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Stage Four: Analysis

The root of CTI is in military intelligence. This discipline sets out three areas as core to understanding a situation or, in the case of enterprise security, the Operating Environment (OE): Priority Intelligence Requirements (PIR), what you need to know to complete the mission; Friendly Force Information Requirements (FFIR), what you need to know about your own forces; and, Commander’s Critical Information Requirements (CCIR), the key information needed to support decision making.

The analysis stage uses the processed data from stage three and prepares it for dissemination.

The data determined to meet the three core requirements is used. A best practice for any data deemed as not required (at this point) is to store it for possible later use.

There are three key types of analysis:

Manual: a human being uses their own experience alongside analysis tools to analyze the data. This technique is less used because of the potential for bias and the time and resources needed to complete an analysis task.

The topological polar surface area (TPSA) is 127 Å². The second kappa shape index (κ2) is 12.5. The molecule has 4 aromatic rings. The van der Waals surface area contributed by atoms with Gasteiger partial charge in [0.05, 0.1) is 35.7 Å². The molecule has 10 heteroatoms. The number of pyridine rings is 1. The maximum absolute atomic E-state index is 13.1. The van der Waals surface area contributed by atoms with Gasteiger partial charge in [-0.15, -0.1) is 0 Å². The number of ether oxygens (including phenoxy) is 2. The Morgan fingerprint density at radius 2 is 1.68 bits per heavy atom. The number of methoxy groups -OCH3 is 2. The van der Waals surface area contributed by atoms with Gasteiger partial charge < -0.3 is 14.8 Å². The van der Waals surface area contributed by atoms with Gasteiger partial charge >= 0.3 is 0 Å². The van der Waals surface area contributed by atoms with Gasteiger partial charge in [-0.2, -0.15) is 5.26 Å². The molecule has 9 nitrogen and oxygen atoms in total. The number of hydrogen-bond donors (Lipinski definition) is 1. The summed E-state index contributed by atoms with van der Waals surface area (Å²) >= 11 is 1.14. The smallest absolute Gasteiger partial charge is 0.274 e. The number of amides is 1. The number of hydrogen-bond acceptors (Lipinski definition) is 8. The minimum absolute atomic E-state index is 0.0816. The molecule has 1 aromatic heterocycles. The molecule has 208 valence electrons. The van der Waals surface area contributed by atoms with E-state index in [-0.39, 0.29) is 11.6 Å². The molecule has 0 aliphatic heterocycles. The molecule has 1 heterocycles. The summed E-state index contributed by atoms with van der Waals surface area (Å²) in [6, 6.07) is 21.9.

Fully-automated: this uses a rules-driven or AI/ML approach to data analysis.

Hybrid analysis: most organizations use this mix of manual and automated analysis as it provides a best of both worlds approach.

Stage Five: Dissemination

Once analysis is complete the next task in the CTI process is to disseminate the results. The scope of dissemination and timelines must reflect the needs of the consumer. The format is also an important consideration in CTI dissemination.

There are three format delivery types to choose from:

  1. Structured Threat Information Expression (STIX™):
  2. Malware Information Sharing Platform (MISP)
  3. Custom Schemas

Expedient dissemination of CTI data to consumers is important.
To ensure this is done in a timely manner, there are three types of delivery available:

Flat File Downloads: customers can download files in formats such as text files and JSON.

API: allows the customer to create pull requests.

Feeds: pushes CTI data to the customer in an agreed format.

Stage Six: Feedback

This final stage is important as it allows the CTI process to be optimized.

Feedback is between the intelligence producer and the intelligence consumer. Feedback must be a collaborative, push-and-pull process for it to generate actionable updates. Feedback offers valuable assessments that can improve product performance and effectiveness.